The mix was specifically formulated for this racetrack, says Nate Voruganti, lab/quality control supervisor. It consisted of a 19mm nominal maximum aggregate, 60% limestone (+1/4” upsize) and 40% manufactured sand specialized for a racetrack. The liquid binder was PG70-28PW/SBS polymer 3-5%; the polymer was used for added strength.

“Limestone was used as an extra grip to help keep the tires on track and reduce the wear of the tires,” says Voruganti.

The limestone was purchased from Port Inland Limestone in Michigan.

One 2-inch lift of asphalt was placed on the racetrack. Compaction was completed with three rollers: two Ingersoll Rand and one Volvo compactor.

In the end, the project was completed in three days: day one for milling, day two for tack and crack patch, and day three for paving the entire track.


The greatest challenge for Superior Asphalt was the fact that this was the company’s first-ever racetrack paving job.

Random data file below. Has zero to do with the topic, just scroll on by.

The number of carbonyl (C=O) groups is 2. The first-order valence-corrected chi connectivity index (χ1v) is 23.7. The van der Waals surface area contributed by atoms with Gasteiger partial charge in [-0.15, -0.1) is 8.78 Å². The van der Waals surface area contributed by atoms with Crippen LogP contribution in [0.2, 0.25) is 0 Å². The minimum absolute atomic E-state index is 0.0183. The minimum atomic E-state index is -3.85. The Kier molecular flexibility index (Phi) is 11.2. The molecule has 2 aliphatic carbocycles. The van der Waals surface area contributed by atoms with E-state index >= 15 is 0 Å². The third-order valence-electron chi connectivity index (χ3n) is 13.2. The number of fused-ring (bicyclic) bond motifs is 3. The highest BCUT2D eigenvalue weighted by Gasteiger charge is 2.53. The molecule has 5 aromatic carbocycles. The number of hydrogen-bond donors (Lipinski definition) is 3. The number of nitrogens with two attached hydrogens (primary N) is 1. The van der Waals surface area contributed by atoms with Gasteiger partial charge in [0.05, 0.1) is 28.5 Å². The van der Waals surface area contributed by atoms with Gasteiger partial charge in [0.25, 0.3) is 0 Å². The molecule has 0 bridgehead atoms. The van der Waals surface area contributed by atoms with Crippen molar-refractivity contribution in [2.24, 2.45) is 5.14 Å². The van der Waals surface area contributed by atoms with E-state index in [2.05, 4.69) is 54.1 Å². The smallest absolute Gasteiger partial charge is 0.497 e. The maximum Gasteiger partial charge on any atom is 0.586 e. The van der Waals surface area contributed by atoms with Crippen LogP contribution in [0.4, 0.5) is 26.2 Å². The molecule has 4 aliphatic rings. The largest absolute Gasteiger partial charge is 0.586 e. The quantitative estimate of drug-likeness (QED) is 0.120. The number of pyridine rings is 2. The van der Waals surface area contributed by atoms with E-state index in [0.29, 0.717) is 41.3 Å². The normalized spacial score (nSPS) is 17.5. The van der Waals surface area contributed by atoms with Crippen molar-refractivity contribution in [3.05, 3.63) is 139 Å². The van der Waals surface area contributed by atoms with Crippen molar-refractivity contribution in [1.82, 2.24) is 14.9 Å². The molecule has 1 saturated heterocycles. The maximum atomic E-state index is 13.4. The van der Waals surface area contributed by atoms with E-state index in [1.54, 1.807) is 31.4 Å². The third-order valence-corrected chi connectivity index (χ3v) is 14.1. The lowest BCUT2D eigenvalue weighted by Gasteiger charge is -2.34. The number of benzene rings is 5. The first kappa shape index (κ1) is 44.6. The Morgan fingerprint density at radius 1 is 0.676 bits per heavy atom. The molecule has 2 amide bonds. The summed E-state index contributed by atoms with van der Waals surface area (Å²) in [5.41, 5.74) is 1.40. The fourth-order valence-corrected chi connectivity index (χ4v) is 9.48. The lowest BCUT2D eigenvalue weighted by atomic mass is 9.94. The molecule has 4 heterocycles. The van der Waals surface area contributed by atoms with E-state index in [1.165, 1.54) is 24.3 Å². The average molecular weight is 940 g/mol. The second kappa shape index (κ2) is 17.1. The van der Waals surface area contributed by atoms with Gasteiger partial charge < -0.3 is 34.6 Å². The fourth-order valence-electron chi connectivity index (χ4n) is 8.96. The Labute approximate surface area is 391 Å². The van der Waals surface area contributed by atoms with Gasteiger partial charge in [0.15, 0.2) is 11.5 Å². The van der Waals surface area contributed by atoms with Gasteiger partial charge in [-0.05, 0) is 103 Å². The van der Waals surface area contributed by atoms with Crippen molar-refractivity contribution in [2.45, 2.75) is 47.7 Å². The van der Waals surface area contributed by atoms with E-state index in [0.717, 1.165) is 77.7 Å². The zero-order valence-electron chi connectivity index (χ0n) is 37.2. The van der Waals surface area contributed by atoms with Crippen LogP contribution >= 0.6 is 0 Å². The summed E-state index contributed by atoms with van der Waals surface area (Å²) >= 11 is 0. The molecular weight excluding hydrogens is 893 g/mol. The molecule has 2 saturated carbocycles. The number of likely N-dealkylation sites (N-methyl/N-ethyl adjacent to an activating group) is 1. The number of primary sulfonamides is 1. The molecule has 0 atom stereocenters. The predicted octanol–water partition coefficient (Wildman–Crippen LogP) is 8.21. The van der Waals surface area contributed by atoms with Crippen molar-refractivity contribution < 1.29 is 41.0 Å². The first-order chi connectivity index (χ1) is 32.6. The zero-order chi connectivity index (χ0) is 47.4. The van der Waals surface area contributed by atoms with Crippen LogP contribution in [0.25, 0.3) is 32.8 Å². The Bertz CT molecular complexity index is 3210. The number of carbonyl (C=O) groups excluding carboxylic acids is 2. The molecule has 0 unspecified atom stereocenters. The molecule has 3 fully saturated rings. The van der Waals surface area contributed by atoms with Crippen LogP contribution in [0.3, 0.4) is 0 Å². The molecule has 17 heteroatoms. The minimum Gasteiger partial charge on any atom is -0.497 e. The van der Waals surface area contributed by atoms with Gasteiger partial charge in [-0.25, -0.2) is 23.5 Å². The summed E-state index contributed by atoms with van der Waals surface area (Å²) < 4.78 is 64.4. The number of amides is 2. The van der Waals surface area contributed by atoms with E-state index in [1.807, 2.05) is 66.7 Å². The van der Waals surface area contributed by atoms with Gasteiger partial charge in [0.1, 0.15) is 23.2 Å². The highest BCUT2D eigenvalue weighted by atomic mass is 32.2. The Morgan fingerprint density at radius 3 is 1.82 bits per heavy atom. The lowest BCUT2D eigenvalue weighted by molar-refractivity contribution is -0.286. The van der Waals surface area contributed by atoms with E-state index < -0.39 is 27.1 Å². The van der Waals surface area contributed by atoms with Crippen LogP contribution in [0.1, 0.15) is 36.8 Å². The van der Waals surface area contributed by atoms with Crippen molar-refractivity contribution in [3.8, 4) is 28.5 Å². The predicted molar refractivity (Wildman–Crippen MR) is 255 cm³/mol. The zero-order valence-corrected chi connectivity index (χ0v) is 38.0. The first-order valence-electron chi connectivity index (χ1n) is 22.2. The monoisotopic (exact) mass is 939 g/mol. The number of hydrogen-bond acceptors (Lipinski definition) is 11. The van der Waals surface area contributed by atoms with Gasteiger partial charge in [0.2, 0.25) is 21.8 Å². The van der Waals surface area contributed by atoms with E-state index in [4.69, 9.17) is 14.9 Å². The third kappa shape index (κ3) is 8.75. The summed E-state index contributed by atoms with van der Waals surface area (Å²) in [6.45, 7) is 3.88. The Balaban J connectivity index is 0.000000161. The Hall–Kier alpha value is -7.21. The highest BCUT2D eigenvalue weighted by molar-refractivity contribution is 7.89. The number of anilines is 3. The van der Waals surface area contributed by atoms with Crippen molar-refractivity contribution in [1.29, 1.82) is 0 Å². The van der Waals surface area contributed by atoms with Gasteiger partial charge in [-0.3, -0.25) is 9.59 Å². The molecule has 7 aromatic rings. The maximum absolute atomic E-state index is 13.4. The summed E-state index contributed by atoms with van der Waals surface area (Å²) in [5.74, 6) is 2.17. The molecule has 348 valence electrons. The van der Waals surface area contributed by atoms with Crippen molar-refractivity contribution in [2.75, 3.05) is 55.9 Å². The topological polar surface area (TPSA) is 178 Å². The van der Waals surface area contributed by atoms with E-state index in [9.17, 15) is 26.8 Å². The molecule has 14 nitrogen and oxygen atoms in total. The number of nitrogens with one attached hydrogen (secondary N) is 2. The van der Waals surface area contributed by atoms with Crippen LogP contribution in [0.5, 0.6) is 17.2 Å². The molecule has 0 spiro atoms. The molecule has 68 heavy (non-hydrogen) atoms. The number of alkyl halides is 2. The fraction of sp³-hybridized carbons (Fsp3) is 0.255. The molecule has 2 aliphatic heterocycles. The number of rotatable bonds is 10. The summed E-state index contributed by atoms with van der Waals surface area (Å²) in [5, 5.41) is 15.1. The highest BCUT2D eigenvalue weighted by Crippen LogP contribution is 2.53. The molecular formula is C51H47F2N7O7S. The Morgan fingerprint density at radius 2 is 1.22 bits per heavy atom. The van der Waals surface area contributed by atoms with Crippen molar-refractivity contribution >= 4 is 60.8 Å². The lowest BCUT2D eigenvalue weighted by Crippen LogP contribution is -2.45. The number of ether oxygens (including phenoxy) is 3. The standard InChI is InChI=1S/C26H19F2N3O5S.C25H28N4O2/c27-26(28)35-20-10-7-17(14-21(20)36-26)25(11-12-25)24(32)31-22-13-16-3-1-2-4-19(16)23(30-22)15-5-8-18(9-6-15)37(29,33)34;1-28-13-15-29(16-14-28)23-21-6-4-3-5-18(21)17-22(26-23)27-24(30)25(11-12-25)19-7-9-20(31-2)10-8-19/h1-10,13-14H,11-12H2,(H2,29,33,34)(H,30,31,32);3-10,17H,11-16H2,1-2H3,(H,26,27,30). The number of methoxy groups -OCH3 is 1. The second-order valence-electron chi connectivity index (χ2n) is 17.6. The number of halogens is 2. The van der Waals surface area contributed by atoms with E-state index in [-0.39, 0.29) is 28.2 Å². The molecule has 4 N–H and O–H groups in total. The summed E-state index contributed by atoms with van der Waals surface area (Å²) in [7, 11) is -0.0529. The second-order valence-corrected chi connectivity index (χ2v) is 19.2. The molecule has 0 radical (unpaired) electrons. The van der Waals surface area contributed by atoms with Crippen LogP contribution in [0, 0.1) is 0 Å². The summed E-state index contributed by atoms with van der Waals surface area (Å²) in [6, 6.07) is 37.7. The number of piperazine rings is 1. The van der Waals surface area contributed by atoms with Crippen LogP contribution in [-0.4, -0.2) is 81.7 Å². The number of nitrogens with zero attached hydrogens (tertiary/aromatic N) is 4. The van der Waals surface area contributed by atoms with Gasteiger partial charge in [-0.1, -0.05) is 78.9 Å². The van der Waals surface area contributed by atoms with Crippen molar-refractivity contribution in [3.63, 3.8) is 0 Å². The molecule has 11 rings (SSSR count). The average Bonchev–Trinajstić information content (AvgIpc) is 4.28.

“There isn’t a lot of consistent data available on how racetracks have been constructed and maintained in the past,” says Browley Jr. “We were in unknown territory and spent months on research and development. We worked continuously with the GingerMan staff to ensure that they would get the track that they were looking for within their timeframe and budgetary requirements.”

The rubberized sealant that had been used in the past presented a challenge as well. “Often if paved over without proper prep, cracks will resurface and create bumps,” he says. “This is why we patched with fine grade asphalt and used the GlassGrid.”

Other challenges of the project included having trucks backing in around the racetrack and maintaining a constant paving speed of 10 to 12 feet per minute to minimize handwork.